Tigers tip hat to Anderson, Crisp, Coliseum crowd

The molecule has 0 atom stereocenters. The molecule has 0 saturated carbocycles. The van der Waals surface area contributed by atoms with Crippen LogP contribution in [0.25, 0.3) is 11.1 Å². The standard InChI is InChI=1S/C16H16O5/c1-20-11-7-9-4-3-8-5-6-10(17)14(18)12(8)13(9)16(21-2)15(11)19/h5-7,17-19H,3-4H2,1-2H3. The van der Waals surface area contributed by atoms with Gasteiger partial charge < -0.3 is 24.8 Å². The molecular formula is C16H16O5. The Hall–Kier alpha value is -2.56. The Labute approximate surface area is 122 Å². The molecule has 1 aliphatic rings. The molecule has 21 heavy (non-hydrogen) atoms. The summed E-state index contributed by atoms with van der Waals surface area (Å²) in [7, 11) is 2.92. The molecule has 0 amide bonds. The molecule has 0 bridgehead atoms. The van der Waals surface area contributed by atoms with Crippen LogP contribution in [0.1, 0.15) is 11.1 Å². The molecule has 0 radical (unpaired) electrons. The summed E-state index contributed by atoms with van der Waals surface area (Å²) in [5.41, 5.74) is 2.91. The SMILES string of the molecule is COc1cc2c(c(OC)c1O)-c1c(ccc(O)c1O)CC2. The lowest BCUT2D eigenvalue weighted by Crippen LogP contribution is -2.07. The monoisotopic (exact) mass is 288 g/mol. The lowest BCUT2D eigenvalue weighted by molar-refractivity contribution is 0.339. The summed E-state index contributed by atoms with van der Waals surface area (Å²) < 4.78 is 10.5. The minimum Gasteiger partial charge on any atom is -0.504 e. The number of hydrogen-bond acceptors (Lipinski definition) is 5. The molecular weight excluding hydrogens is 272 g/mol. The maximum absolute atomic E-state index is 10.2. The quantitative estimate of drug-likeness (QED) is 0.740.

Tigers tip hat to Anderson, Crisp, Coliseum crowd